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Intellectual property: the price of ideas

Adding intellectual property to the FD’s remit requires an intense period of learning - and a lot of unexpected cost

My business recently acquired a company that carried a portfolio of patents on various pharmaceuticals, and it quickly became apparent that I was going to have intellectual property (IP) added to my remit as a finance director – another sign of how much FDs are expected to be true business partners and be adaptable to challenging environments. This meant that I had to learn about IP quickly.

As a business, we invested a lot in buying the IP in the acquired company’s principal thermostability technologies. Through the due diligence process, we ensured that we understood the status of individual patents, in relation to key technologies, but we failed to appreciate the extent of the total portfolio we were taking on. Personally, I didn’t understand what rights a patent does or does not confer, or the cost of maintaining IP once granted. There is a general belief – one I used to share – that a patent gives you the exclusive right to use a technology. I know now that it merely prevents others from using it without your permission. It does not necessarily give you the right to use the technology as your patent may build on one or more previous patents owned by others. This means that, in order for us to exploit our new IP, we could be required to license (pay royalties to use) the other patents from their respective holders.

Taking on responsibility for IP, I had to appoint and take advice from appropriate professional advisers including patent lawyers. I also needed to consult with our tax advisers because, depending on the strategic objectives of the business, any decisions on how to manage IP may vary. Managing IP becomes a costly business – not least for SMEs, who may not be able to afford hiring all the external consultants they might like. Having gone through it, I would advise other FDs who find themselves managing this to select a company of patent lawyers based on their knowledge of your industry, understanding of the size and culture of your business – so they can gauge the level of support required – and reputation in the marketplace. Do not necessarily rely on your current representatives.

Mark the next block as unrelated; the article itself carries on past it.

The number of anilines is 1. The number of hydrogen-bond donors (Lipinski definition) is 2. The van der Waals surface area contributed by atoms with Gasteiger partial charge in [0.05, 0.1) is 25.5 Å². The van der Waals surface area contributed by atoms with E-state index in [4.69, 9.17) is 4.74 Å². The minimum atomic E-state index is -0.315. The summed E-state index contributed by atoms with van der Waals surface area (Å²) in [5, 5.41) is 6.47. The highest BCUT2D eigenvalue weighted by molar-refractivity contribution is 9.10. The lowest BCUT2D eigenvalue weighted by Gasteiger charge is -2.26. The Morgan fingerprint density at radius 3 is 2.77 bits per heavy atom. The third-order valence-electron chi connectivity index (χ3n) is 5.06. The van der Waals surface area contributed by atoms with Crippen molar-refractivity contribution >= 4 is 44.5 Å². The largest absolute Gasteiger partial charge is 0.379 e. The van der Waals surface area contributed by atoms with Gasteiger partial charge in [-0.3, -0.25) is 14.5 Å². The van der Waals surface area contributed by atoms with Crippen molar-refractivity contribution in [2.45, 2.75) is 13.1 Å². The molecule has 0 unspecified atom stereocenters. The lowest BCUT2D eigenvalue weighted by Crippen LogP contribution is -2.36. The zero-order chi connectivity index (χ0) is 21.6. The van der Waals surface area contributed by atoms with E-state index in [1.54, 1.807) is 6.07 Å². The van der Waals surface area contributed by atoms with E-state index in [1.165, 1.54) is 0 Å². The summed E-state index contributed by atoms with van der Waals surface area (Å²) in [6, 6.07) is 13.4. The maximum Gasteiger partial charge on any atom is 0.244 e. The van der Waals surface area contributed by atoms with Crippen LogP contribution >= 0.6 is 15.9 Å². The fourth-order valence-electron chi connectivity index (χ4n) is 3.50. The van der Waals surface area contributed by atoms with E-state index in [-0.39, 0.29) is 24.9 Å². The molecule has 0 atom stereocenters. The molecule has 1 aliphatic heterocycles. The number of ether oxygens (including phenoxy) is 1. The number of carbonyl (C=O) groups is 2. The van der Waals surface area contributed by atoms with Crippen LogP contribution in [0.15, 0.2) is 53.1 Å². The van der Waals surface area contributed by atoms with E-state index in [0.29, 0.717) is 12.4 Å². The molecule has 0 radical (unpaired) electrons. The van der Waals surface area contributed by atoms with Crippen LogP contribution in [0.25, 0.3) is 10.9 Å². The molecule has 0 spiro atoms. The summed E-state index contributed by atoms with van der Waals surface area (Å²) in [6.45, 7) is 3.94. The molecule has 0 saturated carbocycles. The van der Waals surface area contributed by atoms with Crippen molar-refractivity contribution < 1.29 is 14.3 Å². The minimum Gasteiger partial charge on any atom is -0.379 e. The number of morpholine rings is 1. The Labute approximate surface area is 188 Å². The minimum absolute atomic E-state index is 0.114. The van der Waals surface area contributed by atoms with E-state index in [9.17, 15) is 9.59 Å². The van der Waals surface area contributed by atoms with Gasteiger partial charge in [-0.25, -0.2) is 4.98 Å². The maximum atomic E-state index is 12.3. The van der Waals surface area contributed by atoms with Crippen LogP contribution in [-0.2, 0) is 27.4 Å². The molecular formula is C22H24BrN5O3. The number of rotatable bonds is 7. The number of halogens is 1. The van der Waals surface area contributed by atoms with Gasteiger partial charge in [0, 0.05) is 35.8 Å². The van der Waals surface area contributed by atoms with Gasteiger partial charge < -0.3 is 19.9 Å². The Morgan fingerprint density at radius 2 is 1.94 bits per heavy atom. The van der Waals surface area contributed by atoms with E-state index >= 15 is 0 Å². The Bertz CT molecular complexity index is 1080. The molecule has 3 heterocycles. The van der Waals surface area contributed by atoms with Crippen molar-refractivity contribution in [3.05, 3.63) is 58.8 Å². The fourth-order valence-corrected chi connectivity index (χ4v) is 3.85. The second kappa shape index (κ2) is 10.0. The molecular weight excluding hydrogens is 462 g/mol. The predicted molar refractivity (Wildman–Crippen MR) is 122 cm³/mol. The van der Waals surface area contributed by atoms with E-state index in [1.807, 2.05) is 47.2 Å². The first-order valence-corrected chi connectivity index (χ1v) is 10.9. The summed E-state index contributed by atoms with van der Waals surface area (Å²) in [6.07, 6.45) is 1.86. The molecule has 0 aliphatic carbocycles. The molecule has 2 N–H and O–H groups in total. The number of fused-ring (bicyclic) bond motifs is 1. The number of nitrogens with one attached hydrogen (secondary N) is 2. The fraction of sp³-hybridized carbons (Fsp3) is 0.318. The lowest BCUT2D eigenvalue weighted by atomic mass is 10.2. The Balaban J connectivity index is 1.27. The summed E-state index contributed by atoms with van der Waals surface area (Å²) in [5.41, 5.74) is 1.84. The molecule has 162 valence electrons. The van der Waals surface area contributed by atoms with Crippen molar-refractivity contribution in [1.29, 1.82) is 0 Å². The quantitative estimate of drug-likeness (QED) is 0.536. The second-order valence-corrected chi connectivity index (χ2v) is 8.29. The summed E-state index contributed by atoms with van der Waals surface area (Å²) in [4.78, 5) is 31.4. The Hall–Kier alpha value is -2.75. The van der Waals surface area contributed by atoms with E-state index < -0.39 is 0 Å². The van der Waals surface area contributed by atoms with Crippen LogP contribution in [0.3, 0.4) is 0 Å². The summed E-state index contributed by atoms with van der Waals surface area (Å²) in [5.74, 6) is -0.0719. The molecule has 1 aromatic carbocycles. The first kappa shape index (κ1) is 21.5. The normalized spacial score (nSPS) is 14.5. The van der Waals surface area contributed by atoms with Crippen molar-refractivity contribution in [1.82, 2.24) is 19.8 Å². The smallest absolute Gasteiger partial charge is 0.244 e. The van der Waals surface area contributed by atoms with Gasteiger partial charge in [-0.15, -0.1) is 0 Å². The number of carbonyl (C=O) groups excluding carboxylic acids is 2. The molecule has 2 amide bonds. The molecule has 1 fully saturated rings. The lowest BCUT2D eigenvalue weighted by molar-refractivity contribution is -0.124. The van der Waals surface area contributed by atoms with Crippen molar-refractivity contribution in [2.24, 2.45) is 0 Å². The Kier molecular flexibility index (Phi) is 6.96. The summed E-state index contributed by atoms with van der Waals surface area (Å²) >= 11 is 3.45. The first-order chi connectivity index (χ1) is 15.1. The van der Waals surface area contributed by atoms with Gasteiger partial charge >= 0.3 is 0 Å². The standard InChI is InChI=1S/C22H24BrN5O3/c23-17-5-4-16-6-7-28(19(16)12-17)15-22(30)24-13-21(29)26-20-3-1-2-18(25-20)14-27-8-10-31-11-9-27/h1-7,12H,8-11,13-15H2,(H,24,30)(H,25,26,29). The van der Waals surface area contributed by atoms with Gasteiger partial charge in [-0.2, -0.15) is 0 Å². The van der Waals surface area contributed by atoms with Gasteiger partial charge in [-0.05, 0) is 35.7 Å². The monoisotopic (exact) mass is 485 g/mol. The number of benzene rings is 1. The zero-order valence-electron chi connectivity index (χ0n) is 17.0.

The portfolio review we undertook helped us assess the commercial merits of each item and the value of protecting those rights in certain geographic territories. I came away from the process having learned that it is worth considering having patents in markets that are either likely to manufacture or supply the products, or to be significant markets for the finished product.


In the first year of having the IP portfolio, about half the expenditure we incurred related to ensuring that the portfolio was properly assigned, that all the relevant countries understood that we now owned and were responsible for the patents, and that this was officially recorded. To make a mistake in that part of the process or to fail to do this in time could have a major impact on the validity and enforceability of the patents later on.

Owning IP is an expensive business. In the first 12 months following the acquisition, we incurred costs equivalent to 33 percent of the purchase price. Those costs were unavoidable if we were to protect the entire portfolio while we found the time to properly evaluate each patent or application. It came as a shock to me that the cost was so high, and this focused our minds on the review of the portfolio, in relation to the territories that were important to us, and the potential commercial value of the invention and the idea itself. We had to make it worth our while.

Managing the IP portfolio correctly is an important area of financial control and deserves the attention of senior management. My advice, if you find yourself in the same position, is to quickly get to grips with understanding what is contained within the IP portfolio – and carefully manage the not-inconsiderable costs.


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